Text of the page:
Q356 Mr Jenkin: Meanwhile, British Aerospace have announced that they are reviewing the existence of their land systems unit, so there is the prospect that we will actually lose the capability of building armoured vehicles in the UK altogether. Does that matter?

Mr Davies: Mr Jenkin, I think you have got to make quite clear what is being suggested and what is not being suggested. What we set some store by is having prime contractors in this country available to us with the design authority for their particular products. We are not concerned really with whether they sub-contract or sub-manufacture particular elements of their armoured vehicles in South Africa, or Sweden, or somewhere else; that is perfectly acceptable to us. We do not take a simple-minded, protectionist approach to that. What we need to have is a relationship with the prime, a relationship with the design authority. We need to have someone who can take responsibility not only for producing the vehicles we want, but for upgrading them, for maintaining them, for subsequent technology insertion, and that we and they (they being directly dependent on us in a contractual relationship) are masters of the relevant technology. That is what we require and that is what I believe we will continue to have going forward.

Mr Jenkin: I think that was a "no, it does not matter".

Q357 Mr Havard: FREZ was going to be a family of vehicles. You talk about the utility vehicle, and that is what you have just been talking about. I need to try and get a picture of what vehicles are going to be available. We have Mastiff, Bulldog and Jackal, we have all these other vehicles being bought, so we are acquiring a family. That is not a family that is necessarily coherent in the sense of spares and all the other things, but nevertheless a collection of vehicles, and within that is Warrior. A lot of these new vehicles are going to replace these things. You talk about the utility vehicle and you were also talking about the specialist vehicles. Apparently they are going terribly well. What is in the specialist vehicles? Is there an engineering variant? Where has that gone? You are talking about the scout vehicles certainly. Where is the direct fire vehicle? Where does Challenger fit in with FREZ? Where is the system of systems? Essentially, a family is a collection of disparate individuals; it is not a system; and it is not a strategic view, in my opinion, so where has the strategy for mobile armour gone in terms of how you are contracting for FREZ?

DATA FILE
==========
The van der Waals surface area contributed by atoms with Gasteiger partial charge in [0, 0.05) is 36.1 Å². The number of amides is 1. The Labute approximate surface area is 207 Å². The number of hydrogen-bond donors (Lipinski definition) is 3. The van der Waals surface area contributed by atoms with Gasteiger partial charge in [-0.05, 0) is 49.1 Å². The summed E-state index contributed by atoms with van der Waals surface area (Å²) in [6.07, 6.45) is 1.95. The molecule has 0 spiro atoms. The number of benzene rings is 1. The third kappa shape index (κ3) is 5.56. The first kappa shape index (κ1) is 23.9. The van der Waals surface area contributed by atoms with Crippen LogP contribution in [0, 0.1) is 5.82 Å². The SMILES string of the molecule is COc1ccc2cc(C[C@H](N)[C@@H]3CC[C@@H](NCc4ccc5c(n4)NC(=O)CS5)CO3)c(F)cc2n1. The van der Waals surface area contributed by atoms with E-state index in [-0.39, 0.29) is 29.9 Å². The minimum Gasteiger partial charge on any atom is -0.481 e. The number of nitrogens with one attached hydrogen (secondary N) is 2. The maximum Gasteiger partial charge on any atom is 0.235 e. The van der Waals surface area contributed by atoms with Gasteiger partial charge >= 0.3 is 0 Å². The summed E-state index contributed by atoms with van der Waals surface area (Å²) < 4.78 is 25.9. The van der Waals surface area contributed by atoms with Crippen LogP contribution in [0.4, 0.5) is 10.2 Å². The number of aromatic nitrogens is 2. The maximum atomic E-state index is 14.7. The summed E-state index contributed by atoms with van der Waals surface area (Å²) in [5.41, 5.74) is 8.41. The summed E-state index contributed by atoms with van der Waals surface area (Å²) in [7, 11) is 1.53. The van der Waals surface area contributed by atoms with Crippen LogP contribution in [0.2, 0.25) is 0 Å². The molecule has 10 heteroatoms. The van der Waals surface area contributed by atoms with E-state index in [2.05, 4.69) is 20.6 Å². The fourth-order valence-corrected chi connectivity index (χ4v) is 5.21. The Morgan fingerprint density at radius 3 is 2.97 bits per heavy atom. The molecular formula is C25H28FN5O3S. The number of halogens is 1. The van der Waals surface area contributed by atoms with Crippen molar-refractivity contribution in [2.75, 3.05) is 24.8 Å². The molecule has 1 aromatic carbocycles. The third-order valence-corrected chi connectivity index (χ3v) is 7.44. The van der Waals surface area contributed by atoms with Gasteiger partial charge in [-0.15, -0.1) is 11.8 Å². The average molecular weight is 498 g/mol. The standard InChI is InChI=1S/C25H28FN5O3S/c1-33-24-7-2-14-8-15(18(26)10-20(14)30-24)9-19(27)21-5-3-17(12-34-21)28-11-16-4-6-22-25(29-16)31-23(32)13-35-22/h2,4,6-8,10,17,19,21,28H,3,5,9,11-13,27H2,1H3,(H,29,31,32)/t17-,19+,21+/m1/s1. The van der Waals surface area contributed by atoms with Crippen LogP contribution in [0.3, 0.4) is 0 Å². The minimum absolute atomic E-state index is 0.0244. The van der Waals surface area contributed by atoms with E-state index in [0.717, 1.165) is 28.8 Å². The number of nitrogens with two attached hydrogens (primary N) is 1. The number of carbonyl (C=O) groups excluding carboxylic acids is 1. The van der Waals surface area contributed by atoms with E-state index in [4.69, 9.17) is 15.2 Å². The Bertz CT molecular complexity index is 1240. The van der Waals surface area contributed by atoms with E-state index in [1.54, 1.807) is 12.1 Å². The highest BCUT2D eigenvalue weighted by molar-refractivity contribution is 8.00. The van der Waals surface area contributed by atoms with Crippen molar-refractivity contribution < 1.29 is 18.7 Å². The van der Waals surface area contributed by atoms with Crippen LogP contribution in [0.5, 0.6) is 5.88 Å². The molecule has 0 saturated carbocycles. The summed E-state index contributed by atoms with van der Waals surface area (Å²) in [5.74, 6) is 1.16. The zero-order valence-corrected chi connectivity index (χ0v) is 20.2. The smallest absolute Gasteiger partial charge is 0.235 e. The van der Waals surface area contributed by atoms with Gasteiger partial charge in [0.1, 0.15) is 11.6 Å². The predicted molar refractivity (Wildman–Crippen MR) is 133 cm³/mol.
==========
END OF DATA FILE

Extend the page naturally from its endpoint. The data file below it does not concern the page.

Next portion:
Mr Davies: Mr Havard, there obviously is some confusion here because I did not suggest, and would not suggest, that all the armed vehicles you have listed - and you have listed about half the armoured vehicles in the British Army - are all part of a particular family in the way in which I defined it. That of course is not the case. It might be an idealised version of something which you might dream of but that is never likely to be the case. After all, Challenger 2 derives from the 1970s; the Warrior derives from the 1980s. It is still a very, very fine vehicle and we are upgrading it, by the way, that is one of our current priority programmes that we are bringing forward.

Q358 Mr Havard: I am aware of that.

Mr Davies: Some of the other vehicles that you have mentioned have been procured with modifications but procured off-the-shelf, very rapidly, because they are best adapted to the ---

Q359 Mr Havard: I am aware of that as well, but my point is how does this make a coherent, strategic approach to all of the other procurement activities that you have in relation to providing armoured vehicles on the ground, maintained in a consistent fashion?

Mr Davies: Right, well, the coherence lies in having the widest possible suite of weapons for commanders in the field to choose from. You have just yourself given a whole list of vehicles, some of which may be five tonne, some of which, if you go up to Challenger 2, for example, go up to 70 or 80 tonnes, and for Warrior perhaps half of that figure, so you have got a very, very wide range of vehicles which commanders can draw on, taking into account the particular circumstances in which they need their operational capability.